Your journey toward eliminating the use of restraint and seclusion in your school or classroom begins with a hard look at your beliefs about why kids exhibit challenging behavior. Some common characterizations of challenging behavior — that it’s attention-seeking, manipulative, coercive, unmotivated, limit-testing — may be inaccurate and counterproductive and may not be serving you or the kids well at all. Better to think of challenging behavior as a signal: simply the means by which a student is communicating something very important: I’m stuck…there are expectations I’m having difficulty meeting.
So we need to help you focus less on the child’s behavior — and less on strategies for modifying behavior (rewards, punishments, levels, stickers) — and more on the expectations the child is having difficulty meeting. We’re going to call those unmet expectations “unsolved problems,” and, as you’ll learn, they’re highly predictable. Which means that they can be identified and solved proactively.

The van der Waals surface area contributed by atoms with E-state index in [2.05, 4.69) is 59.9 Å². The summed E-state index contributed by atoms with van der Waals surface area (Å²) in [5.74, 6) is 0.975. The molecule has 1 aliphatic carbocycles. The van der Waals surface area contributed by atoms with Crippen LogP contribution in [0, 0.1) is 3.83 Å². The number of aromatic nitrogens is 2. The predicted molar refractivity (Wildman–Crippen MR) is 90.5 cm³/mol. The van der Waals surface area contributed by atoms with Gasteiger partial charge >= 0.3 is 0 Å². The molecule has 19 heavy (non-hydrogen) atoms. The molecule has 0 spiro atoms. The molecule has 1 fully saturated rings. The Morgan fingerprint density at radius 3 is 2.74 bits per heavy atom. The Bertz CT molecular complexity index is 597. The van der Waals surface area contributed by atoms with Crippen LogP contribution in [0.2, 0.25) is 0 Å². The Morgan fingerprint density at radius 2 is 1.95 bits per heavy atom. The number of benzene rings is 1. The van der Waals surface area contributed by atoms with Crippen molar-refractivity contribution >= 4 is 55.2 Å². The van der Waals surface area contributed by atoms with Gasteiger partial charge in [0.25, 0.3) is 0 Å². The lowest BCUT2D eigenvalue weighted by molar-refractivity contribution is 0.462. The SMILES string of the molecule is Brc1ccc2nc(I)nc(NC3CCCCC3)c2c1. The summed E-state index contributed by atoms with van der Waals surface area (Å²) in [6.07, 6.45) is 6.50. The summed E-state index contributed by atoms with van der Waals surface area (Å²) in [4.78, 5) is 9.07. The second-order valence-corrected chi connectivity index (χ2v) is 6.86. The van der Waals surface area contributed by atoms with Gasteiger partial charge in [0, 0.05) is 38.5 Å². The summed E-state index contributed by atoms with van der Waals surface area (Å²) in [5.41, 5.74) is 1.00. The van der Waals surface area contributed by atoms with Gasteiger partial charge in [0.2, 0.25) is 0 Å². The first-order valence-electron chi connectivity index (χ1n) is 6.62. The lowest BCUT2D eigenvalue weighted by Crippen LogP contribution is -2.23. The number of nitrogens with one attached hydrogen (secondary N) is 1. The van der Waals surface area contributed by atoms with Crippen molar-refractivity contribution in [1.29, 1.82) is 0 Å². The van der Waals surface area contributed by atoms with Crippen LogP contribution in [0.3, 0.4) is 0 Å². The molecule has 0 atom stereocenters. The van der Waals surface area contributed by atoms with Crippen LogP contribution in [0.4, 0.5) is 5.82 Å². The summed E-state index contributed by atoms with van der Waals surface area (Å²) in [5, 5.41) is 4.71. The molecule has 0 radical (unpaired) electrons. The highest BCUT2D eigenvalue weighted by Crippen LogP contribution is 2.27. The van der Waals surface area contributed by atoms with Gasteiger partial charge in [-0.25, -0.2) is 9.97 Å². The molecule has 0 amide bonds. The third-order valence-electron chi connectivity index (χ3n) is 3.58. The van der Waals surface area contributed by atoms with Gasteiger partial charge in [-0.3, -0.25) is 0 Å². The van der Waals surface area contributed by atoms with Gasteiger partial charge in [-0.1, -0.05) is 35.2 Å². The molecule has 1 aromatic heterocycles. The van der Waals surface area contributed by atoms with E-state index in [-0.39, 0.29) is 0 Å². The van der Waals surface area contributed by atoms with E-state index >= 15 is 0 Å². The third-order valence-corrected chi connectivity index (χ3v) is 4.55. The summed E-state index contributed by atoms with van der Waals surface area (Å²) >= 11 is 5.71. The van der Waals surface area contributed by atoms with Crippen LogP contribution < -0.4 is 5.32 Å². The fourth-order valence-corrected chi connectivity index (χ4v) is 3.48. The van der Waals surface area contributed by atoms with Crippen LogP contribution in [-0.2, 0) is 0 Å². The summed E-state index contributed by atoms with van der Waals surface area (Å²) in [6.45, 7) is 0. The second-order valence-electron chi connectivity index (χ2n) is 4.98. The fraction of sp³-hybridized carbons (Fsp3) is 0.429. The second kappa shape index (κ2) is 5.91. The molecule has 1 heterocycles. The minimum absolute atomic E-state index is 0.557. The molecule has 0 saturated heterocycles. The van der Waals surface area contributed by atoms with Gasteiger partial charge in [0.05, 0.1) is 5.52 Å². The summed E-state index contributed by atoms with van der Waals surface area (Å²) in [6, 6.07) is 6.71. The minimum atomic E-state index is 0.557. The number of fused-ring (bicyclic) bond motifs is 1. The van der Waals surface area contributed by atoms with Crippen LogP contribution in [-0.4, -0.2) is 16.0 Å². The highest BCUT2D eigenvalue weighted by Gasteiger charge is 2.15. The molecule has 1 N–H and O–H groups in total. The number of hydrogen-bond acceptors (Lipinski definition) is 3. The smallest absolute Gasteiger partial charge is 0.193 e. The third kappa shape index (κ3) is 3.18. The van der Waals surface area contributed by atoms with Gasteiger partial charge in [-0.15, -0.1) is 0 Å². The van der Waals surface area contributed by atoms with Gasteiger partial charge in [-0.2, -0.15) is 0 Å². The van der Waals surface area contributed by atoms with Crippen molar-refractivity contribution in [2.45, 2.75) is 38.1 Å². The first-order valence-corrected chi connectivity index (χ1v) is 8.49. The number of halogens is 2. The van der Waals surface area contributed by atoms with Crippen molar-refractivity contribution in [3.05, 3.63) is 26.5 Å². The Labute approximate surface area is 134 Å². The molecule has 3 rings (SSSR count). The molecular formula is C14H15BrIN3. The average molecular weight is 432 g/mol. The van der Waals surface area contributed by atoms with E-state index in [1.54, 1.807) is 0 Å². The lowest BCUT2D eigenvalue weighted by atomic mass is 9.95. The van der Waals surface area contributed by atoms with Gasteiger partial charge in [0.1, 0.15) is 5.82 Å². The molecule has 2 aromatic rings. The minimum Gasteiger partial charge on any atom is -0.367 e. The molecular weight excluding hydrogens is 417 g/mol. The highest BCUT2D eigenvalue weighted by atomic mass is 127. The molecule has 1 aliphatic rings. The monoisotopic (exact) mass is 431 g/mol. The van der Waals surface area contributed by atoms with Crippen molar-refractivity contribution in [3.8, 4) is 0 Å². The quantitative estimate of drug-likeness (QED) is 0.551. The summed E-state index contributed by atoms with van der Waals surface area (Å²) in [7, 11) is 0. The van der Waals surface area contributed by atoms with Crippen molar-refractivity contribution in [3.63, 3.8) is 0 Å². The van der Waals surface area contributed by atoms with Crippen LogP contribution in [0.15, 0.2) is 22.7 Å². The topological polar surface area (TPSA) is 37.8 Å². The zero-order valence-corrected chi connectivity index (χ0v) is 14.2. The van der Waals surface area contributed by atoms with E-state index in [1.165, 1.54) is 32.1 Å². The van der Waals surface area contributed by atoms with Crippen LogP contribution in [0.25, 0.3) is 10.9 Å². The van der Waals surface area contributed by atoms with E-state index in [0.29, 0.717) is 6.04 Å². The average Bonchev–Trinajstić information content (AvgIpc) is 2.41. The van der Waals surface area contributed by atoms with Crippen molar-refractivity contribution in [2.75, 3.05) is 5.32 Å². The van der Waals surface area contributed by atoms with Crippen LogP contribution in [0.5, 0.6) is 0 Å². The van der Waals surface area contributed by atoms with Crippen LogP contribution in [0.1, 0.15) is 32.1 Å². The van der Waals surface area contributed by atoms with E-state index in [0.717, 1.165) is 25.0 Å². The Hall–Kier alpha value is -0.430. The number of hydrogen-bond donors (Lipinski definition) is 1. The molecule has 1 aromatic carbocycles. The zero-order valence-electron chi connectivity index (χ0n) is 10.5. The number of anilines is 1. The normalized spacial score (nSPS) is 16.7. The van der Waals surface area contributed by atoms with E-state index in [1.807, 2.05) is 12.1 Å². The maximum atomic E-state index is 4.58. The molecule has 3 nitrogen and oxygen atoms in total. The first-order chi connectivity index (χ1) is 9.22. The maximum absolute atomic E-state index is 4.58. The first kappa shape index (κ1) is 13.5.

Rewards and punishments don’t solve those problems. They just fuel the frustration of kids who are having difficulty meeting your expectations.
You’ll learn how to identify unsolved problems in Section #2, and you’ll learn how to solve them in Section #3.
But, for now, here are a few video clips to help you get comfortable with these new lenses. In the first video clip, you’ll hear about why it’s so important to shift from focusing on behaviors to focusing on the problems that are causing those behaviors (that guy who’s speaking is Dr. Ross Greene, author of The Explosive Child, Lost at School, Lost & Found, and Raising Human Beings, and founding director of the sponsor of this website, the non-profit Lives in the Balance).
In the second video clip, Dr. Greene describes the key theme of the CPS model: Kids do well if they can. In other words, if a student could do well, s/he would do well. That’s because doing well is always preferable to not doing well.